Because it is so incongruent to our government and a capitalist strategy, yet persists within it, squatting provides us all – not just squatters – with a resource by which to negate the system that is causing us so many problems, and simultaneously demonstrate alternatives. Whether it’s the student occupations of our public institutions that are being privatised, and the new forms of organising that have gone with them; whether it’s land projects like grow heathrow, who succeed in disrupting the encroachment of BAA onto local communities, whilst opening up new potential for food autonomy; whether it’s convergence spaces that allow different groups to meet, discuss, and take action without the limitations they might face if they were to organize through more conventional channels; whether it’s projects like the Really Free School, who created the platform for both debate and action in and around the anti-cuts movement; or whether it is simply (but crucially) a mechanism to afford individuals and groups more autonomy in deciding how to spend their time and resources: these spaces are vital for all of us in the battle for real social change.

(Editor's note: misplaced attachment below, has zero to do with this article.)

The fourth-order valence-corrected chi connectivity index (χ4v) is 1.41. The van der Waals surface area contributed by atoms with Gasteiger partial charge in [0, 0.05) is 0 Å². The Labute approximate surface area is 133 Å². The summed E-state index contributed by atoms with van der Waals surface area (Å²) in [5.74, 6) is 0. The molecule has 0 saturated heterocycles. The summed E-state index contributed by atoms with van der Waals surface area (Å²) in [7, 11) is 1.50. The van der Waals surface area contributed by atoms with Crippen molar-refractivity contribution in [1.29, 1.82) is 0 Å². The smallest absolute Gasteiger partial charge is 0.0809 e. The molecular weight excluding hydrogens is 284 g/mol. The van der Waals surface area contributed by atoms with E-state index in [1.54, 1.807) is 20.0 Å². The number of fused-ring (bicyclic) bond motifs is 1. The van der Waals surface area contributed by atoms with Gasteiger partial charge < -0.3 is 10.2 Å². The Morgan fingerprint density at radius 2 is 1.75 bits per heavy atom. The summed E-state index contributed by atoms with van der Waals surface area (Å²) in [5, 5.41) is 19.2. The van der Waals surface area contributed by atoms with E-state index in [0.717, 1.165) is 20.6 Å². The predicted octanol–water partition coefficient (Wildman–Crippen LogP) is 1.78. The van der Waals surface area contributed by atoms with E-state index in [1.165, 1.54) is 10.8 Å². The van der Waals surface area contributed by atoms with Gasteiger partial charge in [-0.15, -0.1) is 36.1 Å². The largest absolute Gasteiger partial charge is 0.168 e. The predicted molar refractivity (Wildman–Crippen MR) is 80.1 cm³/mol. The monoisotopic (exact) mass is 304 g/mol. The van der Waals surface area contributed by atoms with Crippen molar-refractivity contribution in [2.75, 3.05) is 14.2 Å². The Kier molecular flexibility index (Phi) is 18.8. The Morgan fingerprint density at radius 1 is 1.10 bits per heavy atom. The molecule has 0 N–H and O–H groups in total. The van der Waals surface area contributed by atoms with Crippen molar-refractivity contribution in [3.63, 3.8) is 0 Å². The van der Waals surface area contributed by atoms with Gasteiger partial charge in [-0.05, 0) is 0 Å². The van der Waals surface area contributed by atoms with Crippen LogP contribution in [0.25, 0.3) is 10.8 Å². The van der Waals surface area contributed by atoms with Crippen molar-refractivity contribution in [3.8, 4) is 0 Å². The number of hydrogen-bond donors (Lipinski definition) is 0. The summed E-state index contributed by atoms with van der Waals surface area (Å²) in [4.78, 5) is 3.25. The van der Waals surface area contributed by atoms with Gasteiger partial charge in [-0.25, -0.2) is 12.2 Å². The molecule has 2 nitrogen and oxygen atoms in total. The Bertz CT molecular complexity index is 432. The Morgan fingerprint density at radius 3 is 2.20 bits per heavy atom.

It would be advantageous, if we are to keep the plethora of different campaigns and groups of resistance as united as possible, if squatting, alongside all the other modes of protest, does not become criminalized. Our power lies in our dynamism, but this same asset also allows our enemies their most obvious means of repression: to divide us and then delegitimize the bits they don’t like. Undoubtedly these bits will be the ones that provide a critique beyond social reform and challenge the actual premise from which the cuts emerge. Some people are averse to breaking the law, and a new raft of legislation attempting to put a whole new swathe of activities outside of the law would both deter people from getting involved, and potentially fracture and delegitimize what we have now.